This is a continuation of the thought experiment in the consideration of what does an organization look like based on two criteria, behaviors and programs. To make the process simpler, the goal was to view the process that an organization has either high or low behaviors and programs. This gives four options for how the organization can be classified. As the exercise continued, I began to see that that four types of organizations were very similar to the parenting typologies that are theorized by Baumrind and later Maccoby and Martin.


In this post, I will remain in the low program zone and move into high behaviors. This would be categorized as an authoritarian organization for safety.

According to the parenting typology, “authoritarian parenting is a restrictive, punishment heavy parenting style in which parents make their children follow their directions with little response. Children resulting from this type of parenting may have less social competence because the parent generally tells the child what to do instead of allowing the child to choose by him or herself. Children raised by authoritarian parents tend to conform, be highly obedient, quiet and not very happy.”

These traits can be transferred to the workplace. The biggest way to categorize this type of safety organization is fear. The company creates a strong sense of fear for failing to follow a safety rule. Rather than empowering the employees with programs, training, and interaction; it is all dictated with minimal clarity and heavy discipline for those that do not conform. Some other considerations of this type of environment would be how much turnover the organization sees. Fear is a strong way to govern (see Machiavelli’s “The Prince”). It is effective in keeping the organization structured, but people exit frequently (both forced and voluntary). This type of organization might pride themselves on how many people they have terminated for safety issues and claim that this stance shows great support for the safety endeavor.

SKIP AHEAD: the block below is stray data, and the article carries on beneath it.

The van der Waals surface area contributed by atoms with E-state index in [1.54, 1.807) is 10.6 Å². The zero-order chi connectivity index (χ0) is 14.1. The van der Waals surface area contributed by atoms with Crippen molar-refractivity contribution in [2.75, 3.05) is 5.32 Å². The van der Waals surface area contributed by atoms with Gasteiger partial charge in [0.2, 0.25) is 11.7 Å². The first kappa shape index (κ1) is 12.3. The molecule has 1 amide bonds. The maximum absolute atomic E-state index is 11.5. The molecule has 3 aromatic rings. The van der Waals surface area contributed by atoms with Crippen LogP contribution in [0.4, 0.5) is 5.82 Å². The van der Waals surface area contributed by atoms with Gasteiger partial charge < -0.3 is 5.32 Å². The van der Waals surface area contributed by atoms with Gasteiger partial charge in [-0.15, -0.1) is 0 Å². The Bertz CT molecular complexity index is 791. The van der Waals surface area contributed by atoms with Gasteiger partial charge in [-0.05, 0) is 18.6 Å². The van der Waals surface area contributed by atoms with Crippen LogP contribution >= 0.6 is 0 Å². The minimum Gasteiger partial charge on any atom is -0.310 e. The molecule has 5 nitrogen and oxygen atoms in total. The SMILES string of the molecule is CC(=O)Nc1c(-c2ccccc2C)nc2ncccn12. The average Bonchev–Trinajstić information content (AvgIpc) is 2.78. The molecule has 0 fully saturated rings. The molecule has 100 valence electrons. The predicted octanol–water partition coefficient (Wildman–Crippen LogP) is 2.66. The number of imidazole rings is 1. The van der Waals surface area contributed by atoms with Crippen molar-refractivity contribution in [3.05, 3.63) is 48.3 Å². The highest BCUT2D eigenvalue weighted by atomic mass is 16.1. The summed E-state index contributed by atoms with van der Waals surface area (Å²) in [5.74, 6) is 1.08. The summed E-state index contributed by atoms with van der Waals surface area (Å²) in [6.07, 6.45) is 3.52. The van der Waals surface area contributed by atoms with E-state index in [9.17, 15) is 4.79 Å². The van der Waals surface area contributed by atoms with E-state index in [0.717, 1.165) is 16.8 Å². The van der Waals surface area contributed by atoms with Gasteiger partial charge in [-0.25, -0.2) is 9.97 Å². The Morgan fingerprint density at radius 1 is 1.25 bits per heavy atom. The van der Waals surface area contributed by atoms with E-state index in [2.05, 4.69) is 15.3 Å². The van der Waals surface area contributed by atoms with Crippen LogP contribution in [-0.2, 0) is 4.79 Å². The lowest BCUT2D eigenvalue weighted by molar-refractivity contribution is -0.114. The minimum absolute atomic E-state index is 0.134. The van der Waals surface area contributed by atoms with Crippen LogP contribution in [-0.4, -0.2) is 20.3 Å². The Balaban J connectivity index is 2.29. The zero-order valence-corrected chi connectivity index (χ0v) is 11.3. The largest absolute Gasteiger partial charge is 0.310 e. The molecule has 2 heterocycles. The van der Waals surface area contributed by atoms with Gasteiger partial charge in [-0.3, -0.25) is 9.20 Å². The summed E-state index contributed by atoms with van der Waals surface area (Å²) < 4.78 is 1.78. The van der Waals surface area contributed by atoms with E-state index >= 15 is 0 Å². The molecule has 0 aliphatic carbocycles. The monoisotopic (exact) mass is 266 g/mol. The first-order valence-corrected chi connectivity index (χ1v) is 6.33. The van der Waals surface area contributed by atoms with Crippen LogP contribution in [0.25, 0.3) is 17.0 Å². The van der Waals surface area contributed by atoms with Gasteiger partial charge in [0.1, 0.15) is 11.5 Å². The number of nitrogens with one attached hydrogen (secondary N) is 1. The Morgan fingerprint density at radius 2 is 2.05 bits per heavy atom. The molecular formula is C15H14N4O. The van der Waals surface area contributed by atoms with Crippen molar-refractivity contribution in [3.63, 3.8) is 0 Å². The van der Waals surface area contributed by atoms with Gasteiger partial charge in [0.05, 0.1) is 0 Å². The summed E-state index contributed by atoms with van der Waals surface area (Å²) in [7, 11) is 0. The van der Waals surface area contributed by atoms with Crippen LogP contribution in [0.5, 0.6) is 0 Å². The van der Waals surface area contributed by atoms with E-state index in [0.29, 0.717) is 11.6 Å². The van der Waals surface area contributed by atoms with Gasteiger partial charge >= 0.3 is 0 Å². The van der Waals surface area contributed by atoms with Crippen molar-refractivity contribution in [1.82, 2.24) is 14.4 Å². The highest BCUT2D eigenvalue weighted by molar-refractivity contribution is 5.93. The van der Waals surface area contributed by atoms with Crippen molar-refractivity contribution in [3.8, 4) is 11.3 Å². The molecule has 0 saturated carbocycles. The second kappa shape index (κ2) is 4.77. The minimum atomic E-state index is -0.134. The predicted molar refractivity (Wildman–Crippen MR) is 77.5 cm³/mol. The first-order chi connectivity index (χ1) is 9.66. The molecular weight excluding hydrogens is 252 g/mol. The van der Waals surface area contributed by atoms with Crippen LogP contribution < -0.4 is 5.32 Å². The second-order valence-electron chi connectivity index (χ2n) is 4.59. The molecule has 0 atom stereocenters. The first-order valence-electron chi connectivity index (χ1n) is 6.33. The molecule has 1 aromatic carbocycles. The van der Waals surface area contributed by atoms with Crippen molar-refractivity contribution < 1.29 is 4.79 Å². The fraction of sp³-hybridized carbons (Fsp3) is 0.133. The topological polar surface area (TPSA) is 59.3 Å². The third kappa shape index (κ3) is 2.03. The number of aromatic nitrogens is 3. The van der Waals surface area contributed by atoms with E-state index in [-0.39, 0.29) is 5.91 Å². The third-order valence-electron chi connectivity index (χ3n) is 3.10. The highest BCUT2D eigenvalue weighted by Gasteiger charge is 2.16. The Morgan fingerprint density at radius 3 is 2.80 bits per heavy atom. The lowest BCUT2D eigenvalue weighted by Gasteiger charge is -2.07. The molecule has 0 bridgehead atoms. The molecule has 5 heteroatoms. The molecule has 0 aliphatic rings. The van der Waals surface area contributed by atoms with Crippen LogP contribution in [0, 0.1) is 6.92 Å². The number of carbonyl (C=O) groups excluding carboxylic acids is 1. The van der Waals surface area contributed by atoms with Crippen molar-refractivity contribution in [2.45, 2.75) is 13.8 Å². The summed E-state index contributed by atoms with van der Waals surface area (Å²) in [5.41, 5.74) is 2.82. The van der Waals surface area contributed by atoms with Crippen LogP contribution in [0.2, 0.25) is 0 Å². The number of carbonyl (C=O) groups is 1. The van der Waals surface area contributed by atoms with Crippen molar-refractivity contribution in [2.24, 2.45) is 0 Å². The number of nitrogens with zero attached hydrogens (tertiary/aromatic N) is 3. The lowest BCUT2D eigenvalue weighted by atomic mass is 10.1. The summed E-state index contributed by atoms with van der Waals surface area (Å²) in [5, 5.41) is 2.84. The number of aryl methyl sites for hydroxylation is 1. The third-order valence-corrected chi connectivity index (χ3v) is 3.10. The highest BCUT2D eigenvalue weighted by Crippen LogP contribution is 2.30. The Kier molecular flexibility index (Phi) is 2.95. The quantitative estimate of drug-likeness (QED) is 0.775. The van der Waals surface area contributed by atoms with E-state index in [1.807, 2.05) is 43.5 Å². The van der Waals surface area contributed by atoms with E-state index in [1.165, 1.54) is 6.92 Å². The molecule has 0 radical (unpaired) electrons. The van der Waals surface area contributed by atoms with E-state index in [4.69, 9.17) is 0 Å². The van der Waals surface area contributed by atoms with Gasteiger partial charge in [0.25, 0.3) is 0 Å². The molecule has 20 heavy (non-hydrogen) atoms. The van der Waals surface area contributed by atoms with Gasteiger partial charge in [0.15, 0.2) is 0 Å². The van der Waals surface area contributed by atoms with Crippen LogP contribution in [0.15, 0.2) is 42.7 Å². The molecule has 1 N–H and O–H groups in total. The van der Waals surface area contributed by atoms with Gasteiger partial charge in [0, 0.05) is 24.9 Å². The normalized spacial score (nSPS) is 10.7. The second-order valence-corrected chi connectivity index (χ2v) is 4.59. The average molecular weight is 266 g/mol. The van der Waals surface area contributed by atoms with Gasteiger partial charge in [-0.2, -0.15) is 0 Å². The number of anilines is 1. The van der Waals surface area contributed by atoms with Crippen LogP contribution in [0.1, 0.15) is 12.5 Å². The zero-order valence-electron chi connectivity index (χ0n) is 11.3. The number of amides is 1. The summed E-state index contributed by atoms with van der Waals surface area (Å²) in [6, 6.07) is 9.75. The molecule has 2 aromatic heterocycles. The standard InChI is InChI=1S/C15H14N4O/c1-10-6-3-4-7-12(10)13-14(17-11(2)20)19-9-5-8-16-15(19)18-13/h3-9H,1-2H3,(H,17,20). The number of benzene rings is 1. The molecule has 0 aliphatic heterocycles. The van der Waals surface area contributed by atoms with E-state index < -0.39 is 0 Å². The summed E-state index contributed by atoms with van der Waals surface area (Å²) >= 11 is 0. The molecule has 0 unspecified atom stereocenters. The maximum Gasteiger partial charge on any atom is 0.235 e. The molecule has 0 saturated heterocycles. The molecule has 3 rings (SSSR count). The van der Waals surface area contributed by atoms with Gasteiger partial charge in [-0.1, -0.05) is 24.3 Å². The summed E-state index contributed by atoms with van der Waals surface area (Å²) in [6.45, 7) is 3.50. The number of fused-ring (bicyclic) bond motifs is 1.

In recent years, OSHA has been critical of safety incentive plans that focus alone on recordability and lost time rates. An authoritarian safety program would rely heavily on these types of programs. The goal is not to create good programs and learning environments, but to stop the reporting of injuries and hold individuals absolutely accountable for their own safety. Safety committees might exist, but they exist only as a check-in-the-box approach. They would have no budget or empowerment for change.

Overcoming an authoritarian culture begins with empathy and empowerment. The organization has to accept that there has be consistency in the programs. The programs also have to empower the employees to help improve and create those programs. When there is a sense of ownership, there also comes a sense of pride. The organization has to directly seek out input on how to improve the way the organization performs. It cannot simply be an act of collecting data and not creating action. The trends will be apparent. There will be a certain amount of pride that will have to be put aside along with an admission that the company may need input on how to improve the programs and that all the answers cannot be simply dictated to the employees. One of the largest hurdles that would have to be overcome is defeating the sense of fear and replacing that with a sense of accountability and ownership. Investment back into the employees is a great starting point,. Specialized training and employee input to programs will go a long way in moving the process forward.

Overall, an authoritarian environment must accept that program have to be in place to help gain consistency and fairness along with eliminating an overwhelming sense of fear.